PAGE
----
When they met Tuesday, Leavenworth city commissioners approved a bid for the construction of a new Animal Control facility that's less than an earlier estimate for the project.

When they met Tuesday, Leavenworth city commissioners approved a bid for the construction of a new Animal Control facility that's less than an earlier estimate for the project.

Commissioners approved a bid from Wilcott Construction, Kansas City, Mo., in the total amount of $1.985 million, which was the low bid. Wilcott Construction will serve as the general contractor for the project.

An estimate from earlier this year had placed the cost of construction at $2.06 million.

During a meeting in February, commissioners discussed ways to reduce the cost of the project but ultimately made no changes to the design of the planned 7,728 square foot facility.

Leavenworth Police Chief Pat Kitchens asked commissioners Tuesday to approve a base bid of $1.895 million plus three alternate bids for an additional $98,200.

They approved the base bid and two of the alternatives for an additional $90,000.

They did not include an alternate bid for five additional tubular skylights after Mayor Pro-Tem Mark Preisinger raised concerns about skylights. This alternate would have cost $8,200.

The new Animal Control center will be constructed on city-owned land near the Leavenworth Price Chopper store. Kitchens said construction is estimated to take between nine and 12 months.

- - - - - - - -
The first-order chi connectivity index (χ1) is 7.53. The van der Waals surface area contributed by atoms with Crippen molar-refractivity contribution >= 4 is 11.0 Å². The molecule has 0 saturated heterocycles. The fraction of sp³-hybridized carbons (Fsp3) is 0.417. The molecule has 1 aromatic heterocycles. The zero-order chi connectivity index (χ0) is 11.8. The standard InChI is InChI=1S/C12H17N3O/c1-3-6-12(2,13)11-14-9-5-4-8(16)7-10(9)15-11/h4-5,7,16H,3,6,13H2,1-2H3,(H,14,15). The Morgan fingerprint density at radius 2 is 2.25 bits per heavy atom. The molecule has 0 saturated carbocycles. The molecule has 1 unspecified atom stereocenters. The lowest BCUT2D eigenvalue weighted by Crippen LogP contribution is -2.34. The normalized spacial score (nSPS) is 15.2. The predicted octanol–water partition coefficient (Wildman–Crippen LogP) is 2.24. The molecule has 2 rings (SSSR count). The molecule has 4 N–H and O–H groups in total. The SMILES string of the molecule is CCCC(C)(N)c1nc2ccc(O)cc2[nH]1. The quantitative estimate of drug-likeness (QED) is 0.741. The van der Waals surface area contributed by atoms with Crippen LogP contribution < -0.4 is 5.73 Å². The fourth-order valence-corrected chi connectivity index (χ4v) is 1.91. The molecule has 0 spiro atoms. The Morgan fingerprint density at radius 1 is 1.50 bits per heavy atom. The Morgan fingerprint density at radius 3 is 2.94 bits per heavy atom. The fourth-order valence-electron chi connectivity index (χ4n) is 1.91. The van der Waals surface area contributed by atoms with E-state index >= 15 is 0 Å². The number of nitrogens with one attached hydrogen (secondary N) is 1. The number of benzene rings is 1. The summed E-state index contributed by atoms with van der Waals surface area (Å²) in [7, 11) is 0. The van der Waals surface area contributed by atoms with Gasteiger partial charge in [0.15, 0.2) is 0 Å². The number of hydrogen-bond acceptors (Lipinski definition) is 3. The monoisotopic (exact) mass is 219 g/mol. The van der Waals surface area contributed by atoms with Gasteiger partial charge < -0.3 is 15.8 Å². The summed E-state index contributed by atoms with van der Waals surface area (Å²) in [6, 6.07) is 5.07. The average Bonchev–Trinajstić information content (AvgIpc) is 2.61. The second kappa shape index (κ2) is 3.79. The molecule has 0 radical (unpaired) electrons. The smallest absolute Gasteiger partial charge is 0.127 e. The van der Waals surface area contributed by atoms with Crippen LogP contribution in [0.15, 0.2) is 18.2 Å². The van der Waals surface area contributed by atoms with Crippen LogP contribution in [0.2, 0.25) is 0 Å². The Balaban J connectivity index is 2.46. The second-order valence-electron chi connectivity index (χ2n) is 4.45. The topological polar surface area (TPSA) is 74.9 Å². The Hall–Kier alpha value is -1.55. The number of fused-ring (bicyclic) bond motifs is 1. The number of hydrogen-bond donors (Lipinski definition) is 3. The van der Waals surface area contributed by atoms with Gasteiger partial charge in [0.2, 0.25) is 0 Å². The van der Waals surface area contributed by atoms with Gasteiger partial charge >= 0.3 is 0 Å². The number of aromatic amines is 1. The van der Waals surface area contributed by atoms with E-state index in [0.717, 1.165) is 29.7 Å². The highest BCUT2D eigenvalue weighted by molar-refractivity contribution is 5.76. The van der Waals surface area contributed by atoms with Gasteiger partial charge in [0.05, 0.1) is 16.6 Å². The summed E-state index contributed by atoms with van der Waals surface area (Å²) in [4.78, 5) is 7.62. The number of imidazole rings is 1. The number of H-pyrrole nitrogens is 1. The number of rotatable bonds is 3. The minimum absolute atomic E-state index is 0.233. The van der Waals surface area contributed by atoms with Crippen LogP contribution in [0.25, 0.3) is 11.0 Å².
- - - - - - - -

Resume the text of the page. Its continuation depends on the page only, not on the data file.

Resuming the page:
City Manager Scott Miller said construction work likely will begin next month.

Kitchens said there will be two additional allocation requests associated with the Animal Control project. They will be for expenses for testing and inspection as well as the purchase of furniture, fixtures and equipment.

Preisinger expressed concern Tuesday about a change that was made to bid requirements regarding the installation of the building's metal roof. He also said he hopes the general contractor will hire subcontractors from Leavenworth.

When discussing the skylights, Preisinger expressed concern they will result in additional maintenance.

Commissioner Larry Dedeke said he supported eliminating the tubular skylights. He said the skylights could lead to additional electricity costs for cooling the building during the summer.

Commissioner Lisa Weakley noted the community already provided a lot of input about the project.

Dedeke said the issue wouldn't be over until commissioners voted on it.

"And we haven't voted yet," he said.

Miller said city officials could sit down with the architect and contractor to ascertain whether making such a change will result in a cost savings.

Mayor Laura Janas Gasbarre said the skylights may reduce the need for the use of electrical lighting and help warm the building during the winter.

"There's a lot of reasons why those skylights are there," she said.

Dedeke said it's a government building and every switch will be turned on.

Preisinger said he would like to leave out the alternate bid for the additional skylights. And commissioners approved the motion for the base bid and two other alternates. The vote was 4-0. Commissioner Davis Moulden was absent.

Also Tuesday, commissioners approved an amendment to an earlier resolution that authorized the Animal Control facility project. The amendment changed the bond authorization for the project. The amount was increased from $2.26 million to $2.35 million. City Clerk Karen Logan said the increased amount reflects the cost of construction as well as other expenses including bond issuance and interest.

Commissioners also approved a resolution authorizing the public sale of $3.86 million worth of general obligation bonds and $1.53 million in temporary notes. The bonds and notes will be used to pay for various projects including the new Animal Control center.